6. Music is the universal language as well as one of the most common ways to affect mood.  My husband was never without head phones as he listened to music and wandered through the halls of the memory care home where he lived the last two years of his life. Music made him happy. It makes toddlers spin until they’re dizzy, teens hand bang until their necks get sore, and adults drum their car’s steering wheel. Music also helps decrease anxiety and improves functioning of depressed individuals as found in a meta-analysis that concluded music therapy provides short-term beneficial effects for people with depression. 

Other natural ways to combat depression

7. Create a calm environment. Light candles at dinner, play classical music, have a vase of fresh flowers on the table.

8. Get some physical exercise every day; even just a 20 minute walk helps tremendously.

9. Use aromatherapy oils. For more information about the use of aromatherapy to reduce stress, improve immunity, reduce agitation, and to promote relaxation read chapter 18 “Aromatherapy” in “Calmer Waters: The Caregiver’s Journey Through Alzheimer’s & Dementia” by Barbra Cohn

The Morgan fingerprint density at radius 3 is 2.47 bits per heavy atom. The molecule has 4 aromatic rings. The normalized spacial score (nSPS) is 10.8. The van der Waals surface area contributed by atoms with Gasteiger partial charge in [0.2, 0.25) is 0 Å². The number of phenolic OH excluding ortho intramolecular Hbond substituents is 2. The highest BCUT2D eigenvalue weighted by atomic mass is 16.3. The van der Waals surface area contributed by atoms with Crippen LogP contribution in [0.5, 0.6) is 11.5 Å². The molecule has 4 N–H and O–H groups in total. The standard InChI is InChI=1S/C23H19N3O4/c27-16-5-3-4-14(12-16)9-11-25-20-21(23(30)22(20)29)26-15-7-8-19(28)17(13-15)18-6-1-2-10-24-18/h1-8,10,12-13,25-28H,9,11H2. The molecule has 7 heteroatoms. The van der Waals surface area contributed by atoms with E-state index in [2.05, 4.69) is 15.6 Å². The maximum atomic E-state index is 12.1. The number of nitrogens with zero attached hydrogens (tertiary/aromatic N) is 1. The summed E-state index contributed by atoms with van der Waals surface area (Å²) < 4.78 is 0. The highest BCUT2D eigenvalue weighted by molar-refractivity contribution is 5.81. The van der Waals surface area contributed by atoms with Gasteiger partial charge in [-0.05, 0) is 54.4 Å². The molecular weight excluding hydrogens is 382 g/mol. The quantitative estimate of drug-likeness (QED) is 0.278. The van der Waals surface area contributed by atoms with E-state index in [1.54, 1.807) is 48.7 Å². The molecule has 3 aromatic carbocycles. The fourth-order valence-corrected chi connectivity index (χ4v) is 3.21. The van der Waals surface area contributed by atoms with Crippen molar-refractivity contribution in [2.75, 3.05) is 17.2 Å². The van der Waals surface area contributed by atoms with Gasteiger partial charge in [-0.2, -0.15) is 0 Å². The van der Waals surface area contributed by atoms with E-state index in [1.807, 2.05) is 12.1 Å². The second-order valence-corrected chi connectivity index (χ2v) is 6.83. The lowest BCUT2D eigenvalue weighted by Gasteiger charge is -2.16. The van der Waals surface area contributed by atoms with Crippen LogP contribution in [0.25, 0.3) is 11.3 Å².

10. Vitamin B complex optimizes cognitive activity and brain function, has a positive effect on memory, learning capacity and attention span, and supports a healthy nervous system and a stable mood. Vitamins B6 and B12, in particular, play a role in the synthesis of serotonin, the neurotransmitter linked to improving memory, lifting mood and regulating sleep.

11. Maintain your social connections. Loneliness can actually lead to health problems and mental decline. Join a group—any kind of group: worship,  hiking, scrabble, table tennis, knitting, discussion group or book club. Volunteer at a food bank, soup kitchen or animal shelter. It’s important to stay connected and to feel as though you are a contributing member of society.

12. Sleep well by getting to bed before 11:00 pm, eating your last meal before 8pm, turning off your electronic devices, and eliminating light in your bedroom. If you have trouble sleeping consider using a lavender essential oil spray on your pillow or a sachet of lavender inserted into the pillowcase. There are lots of natural sleep aids available at your local health food store, such as melatonin, calcium/magnesium, valerian, hops, etc. Consult with a nutritional consultant about what might work best for you.

“Surround yourself with people who are only going to lift you higher.” anonymous